Thank you, Dan. This kind of leadership is available to each of us at any moment we choose.

And people are choosing it all around you, me, us.

Making this leadership choice probably won't make headlines. There is a big difference between fame and greatness. Fame is about polls in the Washington post.
Greatness is what you've written about.

Thanks.

Dan McCarthy said...

John -
Thanks for stopping by, and for your thoughts and kind words.

John E> -
"Buzzards nest alone"? First time I've heard that one!
Thanks very much.

Pawel -
Thanks for your comments.
While it may be true that results are what get you noticed and promoted, I don't believe you can achieve sustainable great results without great leadership.
Those that make it to the top by fear and intimidation will eventually fail; it’s just a matter of when.

Eric -
Thanks for helping to clarify even more what I was trying to say!

Wally Bock said...

Thanks for that post, Dan. It's good to remember that there's great leadership happening all over. I've done supervision skills training with people heading into their first job as a boss. Most of those people have moved done a fine job. Some of them have been promoted. Some, since I've been doing this a long time, have risen to the top of the organization.

It's also worth noting that there are a lot of CEOs and other c-suite execs doing a good job. This seems to be a time when the others get all the press. As my dad used to say, "Everyone is put here by God for a purpose. Some are to serve as horrible examples."

Dan McCarthy said...

Wally -
Thanks for the laugh!

Mary Jo Asmus, President, Aspire Collaborative Services LLC said...

Hello Dan,

I agree with Wally, and wrote a recent post about how the press focuses on the bad examples. I guess this kind of focus sells (advertisements, news, whatever).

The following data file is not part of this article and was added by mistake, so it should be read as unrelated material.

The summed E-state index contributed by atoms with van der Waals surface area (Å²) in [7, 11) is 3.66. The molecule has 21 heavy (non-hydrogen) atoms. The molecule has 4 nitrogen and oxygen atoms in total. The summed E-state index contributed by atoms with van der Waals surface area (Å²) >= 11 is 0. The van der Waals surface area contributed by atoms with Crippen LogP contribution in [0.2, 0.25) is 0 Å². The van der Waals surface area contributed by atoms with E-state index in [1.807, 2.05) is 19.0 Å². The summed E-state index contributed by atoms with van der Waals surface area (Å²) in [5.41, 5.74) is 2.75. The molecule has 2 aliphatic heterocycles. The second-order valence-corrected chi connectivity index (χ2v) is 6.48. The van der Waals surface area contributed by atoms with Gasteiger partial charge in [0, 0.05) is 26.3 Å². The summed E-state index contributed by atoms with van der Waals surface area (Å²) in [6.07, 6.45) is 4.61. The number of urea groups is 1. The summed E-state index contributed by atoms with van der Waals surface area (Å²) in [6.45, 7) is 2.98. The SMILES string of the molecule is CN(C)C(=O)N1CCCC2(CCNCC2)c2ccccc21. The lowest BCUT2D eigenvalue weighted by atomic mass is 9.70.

Luckily, my opinion is skewed because I've decided to ONLY focus on the good leaders (even those who make honest mistakes), and like you, I see good leaders everywhere.

Truly evil and corrupt leaders aside, I sometimes think we expect too much of our leaders. We expect perfection, when indeed, we are human, after all. We all make honest mistakes. And we are all at the whim of a complex world that can be very quick to point the finger when a leader is doing great work, is of strong character, and makes an honest mistake.

Thanks for starting the conversation about the good ones.

CherryPie said...

Very interesting quotes.

Dan McCarthy said...

Mary Jo -

I agree, the expectations are often unrealistic. I makes me wonder - do we really have a talent shortage, or are the job descriptions unrealistic?

Mary Jo Asmus, President, Aspire Collaborative Services LLC said...

Dan-

Since you asked, you now get an opinion! I agree with Geoff Colvin that "talent is over rated". There is not a leadership talent shortage - rather, there is a leadership develpment shortage. Subtle but strong distinction here. Organizations expect individuals to step right into all the complexities and issues of leadership NOW. This is a recipe for failure. Many talented individuals can become great leaders when provided with the tools to do so.

I would say that EXPECTATIONS are unrealistic. And maybe "job descriptions" too.

Chris Young said...

Great post Dan!

It is far too easy to get caught up in the media frenzy over the situational lack of leadership in our society and throw all of our leaders (from all levels) under the bus. You are absolutely right, there are great leaders out there - we just have to open our eyes to see them!

I've featured your post in my weekly Rainmaker 'Fab Five' blog picks of the week (found here:http://www.maximizepossibility.com/employee_retention/2009/01/the-rainmaker-fab-five-blog-posts-of-the-week.html) so that my readers may benefit from your thoughts.

Be well!

Dan McCarthy said...

Chris -
Thanks, I'm honored. I like the other 4 picks.

Wally Bock said...

Congratulations! This post was selected as one of the five best business blog posts of the week in my Three Star Leadership Midweek Review of the Business Blogs.

http://blog.threestarleadership.com/2009/01/14/11409-midweek-look-at-the-business-blogs.aspx

Wally Bock

Dan McCarthy said...

Wally -
Thanks, I'm honored! I always enjoy your fbbbpotw.

Michael Ray Hopkin said...

Dan, excellent post. It's refreshing to read about people who are making a difference, people who embody the true meaning of leadership. Leaders exist at every level, and many of them have no one reporting to them. -Michael

Dan McCarthy said...

thanks, Michael!